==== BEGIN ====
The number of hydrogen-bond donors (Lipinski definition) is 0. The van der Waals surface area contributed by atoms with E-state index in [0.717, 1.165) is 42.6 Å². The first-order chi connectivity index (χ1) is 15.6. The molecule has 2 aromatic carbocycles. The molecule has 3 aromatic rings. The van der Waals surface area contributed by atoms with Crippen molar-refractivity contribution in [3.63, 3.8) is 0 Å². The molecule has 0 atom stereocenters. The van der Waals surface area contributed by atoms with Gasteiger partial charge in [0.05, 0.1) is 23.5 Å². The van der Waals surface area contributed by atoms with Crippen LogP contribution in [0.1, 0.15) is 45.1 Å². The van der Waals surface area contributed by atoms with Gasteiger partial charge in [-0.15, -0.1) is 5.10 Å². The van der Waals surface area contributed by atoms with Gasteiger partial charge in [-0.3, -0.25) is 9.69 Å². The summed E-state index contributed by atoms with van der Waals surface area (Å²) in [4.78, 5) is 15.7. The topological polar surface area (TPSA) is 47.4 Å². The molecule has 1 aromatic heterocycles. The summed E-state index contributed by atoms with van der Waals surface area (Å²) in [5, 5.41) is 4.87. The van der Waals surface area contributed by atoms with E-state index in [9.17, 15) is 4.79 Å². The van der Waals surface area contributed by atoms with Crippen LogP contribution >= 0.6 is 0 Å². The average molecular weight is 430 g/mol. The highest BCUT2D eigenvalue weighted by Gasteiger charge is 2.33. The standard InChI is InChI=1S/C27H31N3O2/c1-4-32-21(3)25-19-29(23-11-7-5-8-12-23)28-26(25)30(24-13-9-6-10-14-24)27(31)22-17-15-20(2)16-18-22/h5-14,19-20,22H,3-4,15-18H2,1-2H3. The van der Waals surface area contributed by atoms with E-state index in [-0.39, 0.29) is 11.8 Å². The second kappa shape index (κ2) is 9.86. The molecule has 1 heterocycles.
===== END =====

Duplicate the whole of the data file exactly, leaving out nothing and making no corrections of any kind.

The number of hydrogen-bond donors (Lipinski definition) is 0. The van der Waals surface area contributed by atoms with E-state index in [0.717, 1.165) is 42.6 Å². The first-order chi connectivity index (χ1) is 15.6. The molecule has 2 aromatic carbocycles. The molecule has 3 aromatic rings. The van der Waals surface area contributed by atoms with Crippen molar-refractivity contribution in [3.63, 3.8) is 0 Å². The molecule has 0 atom stereocenters. The van der Waals surface area contributed by atoms with Gasteiger partial charge in [0.05, 0.1) is 23.5 Å². The van der Waals surface area contributed by atoms with Crippen LogP contribution in [0.1, 0.15) is 45.1 Å². The van der Waals surface area contributed by atoms with Gasteiger partial charge in [-0.15, -0.1) is 5.10 Å². The van der Waals surface area contributed by atoms with Gasteiger partial charge in [-0.3, -0.25) is 9.69 Å². The summed E-state index contributed by atoms with van der Waals surface area (Å²) in [4.78, 5) is 15.7. The topological polar surface area (TPSA) is 47.4 Å². The molecule has 1 aromatic heterocycles. The summed E-state index contributed by atoms with van der Waals surface area (Å²) in [5, 5.41) is 4.87. The van der Waals surface area contributed by atoms with E-state index in [9.17, 15) is 4.79 Å². The van der Waals surface area contributed by atoms with Crippen LogP contribution >= 0.6 is 0 Å². The average molecular weight is 430 g/mol. The highest BCUT2D eigenvalue weighted by Gasteiger charge is 2.33. The standard InChI is InChI=1S/C27H31N3O2/c1-4-32-21(3)25-19-29(23-11-7-5-8-12-23)28-26(25)30(24-13-9-6-10-14-24)27(31)22-17-15-20(2)16-18-22/h5-14,19-20,22H,3-4,15-18H2,1-2H3. The van der Waals surface area contributed by atoms with E-state index in [-0.39, 0.29) is 11.8 Å². The second kappa shape index (κ2) is 9.86. The molecule has 1 heterocycles.